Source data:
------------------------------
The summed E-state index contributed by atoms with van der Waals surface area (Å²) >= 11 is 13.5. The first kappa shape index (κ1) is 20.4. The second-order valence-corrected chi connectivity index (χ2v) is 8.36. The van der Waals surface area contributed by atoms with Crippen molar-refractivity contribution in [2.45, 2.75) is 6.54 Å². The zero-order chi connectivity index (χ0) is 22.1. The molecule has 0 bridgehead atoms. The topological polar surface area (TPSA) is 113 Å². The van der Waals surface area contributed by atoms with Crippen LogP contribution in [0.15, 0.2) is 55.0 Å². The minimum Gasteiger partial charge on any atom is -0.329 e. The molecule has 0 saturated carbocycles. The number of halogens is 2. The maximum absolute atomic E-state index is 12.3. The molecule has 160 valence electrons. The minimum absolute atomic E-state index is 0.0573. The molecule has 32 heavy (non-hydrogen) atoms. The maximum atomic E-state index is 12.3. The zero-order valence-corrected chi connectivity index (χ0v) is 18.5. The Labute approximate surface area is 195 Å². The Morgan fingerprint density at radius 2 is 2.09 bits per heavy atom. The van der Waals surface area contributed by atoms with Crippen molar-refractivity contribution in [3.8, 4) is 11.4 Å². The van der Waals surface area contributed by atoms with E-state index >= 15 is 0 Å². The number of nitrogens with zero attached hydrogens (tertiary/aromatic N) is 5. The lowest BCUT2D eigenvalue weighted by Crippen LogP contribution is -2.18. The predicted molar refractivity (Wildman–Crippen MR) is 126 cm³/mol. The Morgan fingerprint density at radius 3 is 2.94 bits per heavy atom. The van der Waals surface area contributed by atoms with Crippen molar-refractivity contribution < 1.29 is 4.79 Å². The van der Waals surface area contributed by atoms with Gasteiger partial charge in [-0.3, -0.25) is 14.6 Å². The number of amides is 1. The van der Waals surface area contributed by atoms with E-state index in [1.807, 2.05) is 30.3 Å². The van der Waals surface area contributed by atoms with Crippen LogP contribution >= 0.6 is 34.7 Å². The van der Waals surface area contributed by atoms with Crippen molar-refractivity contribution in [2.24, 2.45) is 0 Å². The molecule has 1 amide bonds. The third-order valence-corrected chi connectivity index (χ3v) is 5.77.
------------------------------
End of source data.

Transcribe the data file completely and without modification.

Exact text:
The summed E-state index contributed by atoms with van der Waals surface area (Å²) >= 11 is 13.5. The first kappa shape index (κ1) is 20.4. The second-order valence-corrected chi connectivity index (χ2v) is 8.36. The van der Waals surface area contributed by atoms with Crippen molar-refractivity contribution in [2.45, 2.75) is 6.54 Å². The zero-order chi connectivity index (χ0) is 22.1. The molecule has 0 bridgehead atoms. The topological polar surface area (TPSA) is 113 Å². The van der Waals surface area contributed by atoms with Crippen LogP contribution in [0.15, 0.2) is 55.0 Å². The minimum Gasteiger partial charge on any atom is -0.329 e. The molecule has 0 saturated carbocycles. The number of halogens is 2. The maximum absolute atomic E-state index is 12.3. The molecule has 160 valence electrons. The minimum absolute atomic E-state index is 0.0573. The molecule has 32 heavy (non-hydrogen) atoms. The maximum atomic E-state index is 12.3. The zero-order valence-corrected chi connectivity index (χ0v) is 18.5. The Labute approximate surface area is 195 Å². The Morgan fingerprint density at radius 2 is 2.09 bits per heavy atom. The van der Waals surface area contributed by atoms with Crippen molar-refractivity contribution in [3.8, 4) is 11.4 Å². The van der Waals surface area contributed by atoms with E-state index >= 15 is 0 Å². The number of nitrogens with zero attached hydrogens (tertiary/aromatic N) is 5. The lowest BCUT2D eigenvalue weighted by Crippen LogP contribution is -2.18. The predicted molar refractivity (Wildman–Crippen MR) is 126 cm³/mol. The Morgan fingerprint density at radius 3 is 2.94 bits per heavy atom. The van der Waals surface area contributed by atoms with Crippen molar-refractivity contribution < 1.29 is 4.79 Å². The van der Waals surface area contributed by atoms with Gasteiger partial charge in [-0.3, -0.25) is 14.6 Å². The number of amides is 1. The van der Waals surface area contributed by atoms with E-state index in [1.807, 2.05) is 30.3 Å². The van der Waals surface area contributed by atoms with Crippen LogP contribution >= 0.6 is 34.7 Å². The van der Waals surface area contributed by atoms with Crippen molar-refractivity contribution in [2.24, 2.45) is 0 Å². The molecule has 1 amide bonds. The third-order valence-corrected chi connectivity index (χ3v) is 5.77.